How to avoid double taxation

news: How to avoid double taxation

FOR MANY foreign residents, moving to Portugal means moving into a new tax system. With careful planning, expatriates can reduce, or even eliminate liability to income and capital gains taxes in their home jurisdictions. Instead, as a foreign resident, you become subject to the tax laws of Portugal, which, in many cases, turn out to be far less onerous – allowing you to keep more of your income. If you also make use of international investment services, you may well be able to protect your capital even further.

That’s the ideal situation, but the reality for many expatriates turns out to be different. Without taking the necessary steps, you may still find yourself paying tax at home as well as in Portugal.This double whammy is readily avoided. It is just a matter of spending some time properly establishing yourself as non-resident in your home jurisdiction, as well as understanding the relevant portions of the Double Tax Treaty between your home country and Portugal.

Do your homework

The first step is to make sure that you are non-resident in your home jurisdiction. Each country has a defined procedure for altering tax residency status. At the same time, you need to establish your Fiscal Residency in Portugal. The first step is to submit your first IRS individual income tax return. Subsequently, present an application for a Certificate of Fiscal Residency.With this document, you can stop withholding at source on pensions, bank accounts and the like. You may well be entitled to a refund for any tax improperly withheld.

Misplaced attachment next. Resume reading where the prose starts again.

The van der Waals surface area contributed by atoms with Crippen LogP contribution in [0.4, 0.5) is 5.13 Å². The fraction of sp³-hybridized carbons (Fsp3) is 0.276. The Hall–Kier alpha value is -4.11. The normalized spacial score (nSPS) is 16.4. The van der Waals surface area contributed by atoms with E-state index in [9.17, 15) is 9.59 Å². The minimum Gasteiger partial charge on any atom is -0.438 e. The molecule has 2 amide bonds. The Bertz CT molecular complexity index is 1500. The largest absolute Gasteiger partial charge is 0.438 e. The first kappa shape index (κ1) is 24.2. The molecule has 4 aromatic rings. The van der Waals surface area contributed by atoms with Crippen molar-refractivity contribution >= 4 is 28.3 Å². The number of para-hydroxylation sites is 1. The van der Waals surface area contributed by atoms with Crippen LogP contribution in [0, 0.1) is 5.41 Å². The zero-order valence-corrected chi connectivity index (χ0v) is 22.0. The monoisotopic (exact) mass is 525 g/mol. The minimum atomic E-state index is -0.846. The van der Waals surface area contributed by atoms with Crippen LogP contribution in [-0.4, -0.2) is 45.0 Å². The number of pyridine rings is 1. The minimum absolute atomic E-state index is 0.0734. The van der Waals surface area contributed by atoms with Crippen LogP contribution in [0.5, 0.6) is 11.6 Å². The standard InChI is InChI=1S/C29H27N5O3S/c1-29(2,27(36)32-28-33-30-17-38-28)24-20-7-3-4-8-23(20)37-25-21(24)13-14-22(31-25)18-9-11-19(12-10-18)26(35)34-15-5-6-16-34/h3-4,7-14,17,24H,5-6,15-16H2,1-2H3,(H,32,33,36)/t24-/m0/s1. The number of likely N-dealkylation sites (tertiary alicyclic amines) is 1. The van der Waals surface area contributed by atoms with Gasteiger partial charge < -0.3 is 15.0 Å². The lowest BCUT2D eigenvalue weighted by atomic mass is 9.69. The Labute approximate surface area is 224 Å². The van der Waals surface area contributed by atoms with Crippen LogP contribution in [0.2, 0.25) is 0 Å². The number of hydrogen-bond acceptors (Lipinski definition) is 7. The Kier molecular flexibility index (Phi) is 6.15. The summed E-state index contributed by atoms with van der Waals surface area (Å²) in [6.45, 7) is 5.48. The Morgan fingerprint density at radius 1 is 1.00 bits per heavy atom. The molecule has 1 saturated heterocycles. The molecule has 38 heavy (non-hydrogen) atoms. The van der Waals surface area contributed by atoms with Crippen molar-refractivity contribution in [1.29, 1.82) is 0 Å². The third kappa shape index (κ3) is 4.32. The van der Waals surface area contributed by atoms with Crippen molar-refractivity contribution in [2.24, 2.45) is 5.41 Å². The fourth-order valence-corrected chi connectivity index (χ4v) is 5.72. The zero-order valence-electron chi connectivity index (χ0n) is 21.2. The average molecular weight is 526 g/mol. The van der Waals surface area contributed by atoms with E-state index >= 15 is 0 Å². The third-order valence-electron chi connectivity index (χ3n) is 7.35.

If you have income sourced at home, such as from renting out a property, you may have to declare this on an annual local tax return, and are liable to tax on it. However, having such ‘source’ income also means that you will most likely retain any personal tax allowances, offering some tax relief.

Avoiding a double tax liability is neither difficult nor expensive. Unfortunately, you don’t get to choose where you pay your taxes. The Law does.Just because you may pay (incorrectly) back home, doesn’t mean that you will win any favour with the Finanças (tax office) in Portugal.To the contrary, Double Taxation Treaties clearly define taxpayer obligations.

The key is to be proactive. Nothing will happen of its own accord. Many people find that they are entitled to a substantial refund from their home jurisdiction, while they enjoy a lower tax burden in Portugal.

• Dennis Swing Greene is an International Fiscal Consultant for euroFINESCO s.a., with offices in the Algarve and in Lisbon.Appointments may be scheduled in Guia at 289 561 333 or in Lisbon at 21 342 4210.